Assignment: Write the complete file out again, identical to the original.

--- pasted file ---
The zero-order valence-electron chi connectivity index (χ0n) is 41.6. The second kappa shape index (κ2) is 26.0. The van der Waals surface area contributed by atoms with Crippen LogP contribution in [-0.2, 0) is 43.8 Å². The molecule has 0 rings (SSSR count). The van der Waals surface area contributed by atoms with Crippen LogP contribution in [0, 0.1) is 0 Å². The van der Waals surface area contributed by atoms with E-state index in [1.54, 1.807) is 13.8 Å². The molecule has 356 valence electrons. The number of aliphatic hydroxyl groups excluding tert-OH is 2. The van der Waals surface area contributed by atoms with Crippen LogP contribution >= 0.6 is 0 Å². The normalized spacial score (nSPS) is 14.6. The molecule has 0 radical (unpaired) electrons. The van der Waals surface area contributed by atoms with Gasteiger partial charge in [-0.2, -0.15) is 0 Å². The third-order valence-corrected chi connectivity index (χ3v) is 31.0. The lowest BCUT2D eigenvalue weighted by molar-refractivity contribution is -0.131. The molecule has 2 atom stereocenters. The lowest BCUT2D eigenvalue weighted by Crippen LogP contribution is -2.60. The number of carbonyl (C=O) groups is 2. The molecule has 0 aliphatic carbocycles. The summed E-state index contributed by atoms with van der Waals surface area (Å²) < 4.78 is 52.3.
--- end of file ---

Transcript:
The zero-order valence-electron chi connectivity index (χ0n) is 41.6. The second kappa shape index (κ2) is 26.0. The van der Waals surface area contributed by atoms with Crippen LogP contribution in [-0.2, 0) is 43.8 Å². The molecule has 0 rings (SSSR count). The van der Waals surface area contributed by atoms with Crippen LogP contribution in [0, 0.1) is 0 Å². The van der Waals surface area contributed by atoms with E-state index in [1.54, 1.807) is 13.8 Å². The molecule has 356 valence electrons. The number of aliphatic hydroxyl groups excluding tert-OH is 2. The van der Waals surface area contributed by atoms with Crippen LogP contribution >= 0.6 is 0 Å². The normalized spacial score (nSPS) is 14.6. The molecule has 0 radical (unpaired) electrons. The van der Waals surface area contributed by atoms with Gasteiger partial charge in [-0.2, -0.15) is 0 Å². The third-order valence-corrected chi connectivity index (χ3v) is 31.0. The lowest BCUT2D eigenvalue weighted by molar-refractivity contribution is -0.131. The molecule has 2 atom stereocenters. The lowest BCUT2D eigenvalue weighted by Crippen LogP contribution is -2.60. The number of carbonyl (C=O) groups is 2. The molecule has 0 aliphatic carbocycles. The summed E-state index contributed by atoms with van der Waals surface area (Å²) < 4.78 is 52.3.